Egyptian Hashtag Game #WeWillHarassMen Flips Sexual Harassment On Its Stupid Head

The digital activism comes at a time when people are protesting for women's rights, following the rapes of five women at the inauguration of the prime minister…


by Sophie Wilkinson |
Published on

Following the public rapes of five women during the inauguration of prime minister Abdel Fattah al-Sisi in Cairo, and protests following the emergence of a horrific video of one of the women being attacked, Egyptians have taken to social media to deride the rape culture they live in. The #WeWillHarassMen (as it’s translated from Arabic) hashtag is one long exercise in gender-flipping and sarcasm. It trended across the country overnight, with more than 20,000 tweets tagged with it.

By turning the sexual harassment around to make men the victims, the examples they give end up seeming laughably ridiculous, such as saying men deserved harassment for the tight trousers they wear, or that they’re asking for it because they don’t wear the veil, reports the BBC. (Some of the tweets they link to have since been removed).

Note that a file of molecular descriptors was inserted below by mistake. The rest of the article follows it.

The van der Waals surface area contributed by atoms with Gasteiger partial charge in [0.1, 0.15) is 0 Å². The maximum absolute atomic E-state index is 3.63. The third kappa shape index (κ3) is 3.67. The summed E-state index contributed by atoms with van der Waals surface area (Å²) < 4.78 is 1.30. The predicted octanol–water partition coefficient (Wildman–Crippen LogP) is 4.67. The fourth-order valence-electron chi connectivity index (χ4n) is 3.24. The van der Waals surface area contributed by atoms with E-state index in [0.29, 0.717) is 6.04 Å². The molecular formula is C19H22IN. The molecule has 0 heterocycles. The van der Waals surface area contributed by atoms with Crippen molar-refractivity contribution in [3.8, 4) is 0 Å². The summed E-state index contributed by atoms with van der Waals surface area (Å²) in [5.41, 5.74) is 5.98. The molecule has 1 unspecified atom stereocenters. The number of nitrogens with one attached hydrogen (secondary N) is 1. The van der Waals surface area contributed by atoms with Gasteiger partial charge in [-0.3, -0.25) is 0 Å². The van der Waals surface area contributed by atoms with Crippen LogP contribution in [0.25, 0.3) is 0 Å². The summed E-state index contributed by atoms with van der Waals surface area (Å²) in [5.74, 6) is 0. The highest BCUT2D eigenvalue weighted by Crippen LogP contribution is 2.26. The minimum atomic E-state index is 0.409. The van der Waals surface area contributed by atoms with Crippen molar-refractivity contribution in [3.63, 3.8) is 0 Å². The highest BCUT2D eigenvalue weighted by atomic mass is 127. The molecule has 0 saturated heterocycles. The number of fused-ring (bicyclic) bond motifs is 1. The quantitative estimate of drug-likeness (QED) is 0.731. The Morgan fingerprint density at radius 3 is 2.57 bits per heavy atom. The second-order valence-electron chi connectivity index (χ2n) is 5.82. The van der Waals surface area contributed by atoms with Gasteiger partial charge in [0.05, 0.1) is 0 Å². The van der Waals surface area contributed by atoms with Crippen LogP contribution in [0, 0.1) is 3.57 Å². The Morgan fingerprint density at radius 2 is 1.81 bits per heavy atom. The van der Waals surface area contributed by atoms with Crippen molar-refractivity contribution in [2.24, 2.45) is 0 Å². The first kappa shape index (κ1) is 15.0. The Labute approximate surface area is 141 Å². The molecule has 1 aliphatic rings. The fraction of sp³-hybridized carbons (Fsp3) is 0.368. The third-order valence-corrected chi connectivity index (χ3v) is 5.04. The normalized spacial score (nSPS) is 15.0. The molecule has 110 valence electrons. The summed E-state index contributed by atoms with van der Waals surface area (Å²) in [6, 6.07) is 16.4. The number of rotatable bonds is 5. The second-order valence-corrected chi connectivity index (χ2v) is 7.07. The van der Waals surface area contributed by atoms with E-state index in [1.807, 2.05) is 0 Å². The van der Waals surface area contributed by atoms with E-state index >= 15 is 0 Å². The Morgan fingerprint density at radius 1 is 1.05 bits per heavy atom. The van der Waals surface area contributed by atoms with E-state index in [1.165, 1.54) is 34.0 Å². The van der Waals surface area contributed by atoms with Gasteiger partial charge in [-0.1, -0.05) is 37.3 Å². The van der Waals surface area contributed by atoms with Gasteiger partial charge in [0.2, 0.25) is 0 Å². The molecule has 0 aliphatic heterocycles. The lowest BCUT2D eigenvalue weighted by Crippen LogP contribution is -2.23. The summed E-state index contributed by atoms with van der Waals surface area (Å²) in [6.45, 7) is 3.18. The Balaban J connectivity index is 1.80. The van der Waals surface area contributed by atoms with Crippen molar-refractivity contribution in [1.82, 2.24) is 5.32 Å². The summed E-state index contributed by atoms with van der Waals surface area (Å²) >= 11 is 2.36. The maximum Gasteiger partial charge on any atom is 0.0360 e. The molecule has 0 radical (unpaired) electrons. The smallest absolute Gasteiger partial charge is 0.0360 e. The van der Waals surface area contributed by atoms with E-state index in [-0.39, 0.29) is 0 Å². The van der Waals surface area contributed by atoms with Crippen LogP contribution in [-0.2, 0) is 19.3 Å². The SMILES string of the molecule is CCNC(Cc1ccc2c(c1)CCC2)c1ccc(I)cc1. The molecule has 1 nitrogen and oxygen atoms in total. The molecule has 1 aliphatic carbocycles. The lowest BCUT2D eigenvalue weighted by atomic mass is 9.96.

But the point is these are the sorts of things said about women being victims of sexual attacks. Switching the genders of this harassment shows how ridiculous it all is. Though there was opposition to the hashtag – one woman pointing out ‘I dislike this hashtag, you can’t solve a problem with the same level of thinking that created it’ – we’re not convinced it was meant sincerely. In a country where 99.3 per cent of women have experienced sexual harassment, you can sort of see why at least a few might want to rise up to get their vengeance against men, so a few of the tweeters might have been genuine misandrists.

However, for the most part, it seems like the hashtag is a simple way of showing why it’s so stupid that Egypt’s female population have to put up with endemic sexual harassment. And though a trifling hashtag might not seem to be able to get loads done, remember it was social media that helped the Egyptian uprising at the beginning of the Arab Spring. Maybe, just maybe, this hashtag can help more women feel united in the fight against the horrific treatment they’re put through.

Follow Sophie on Twitter @sophwilkinson

Picture: Getty

This article originally appeared on The Debrief.

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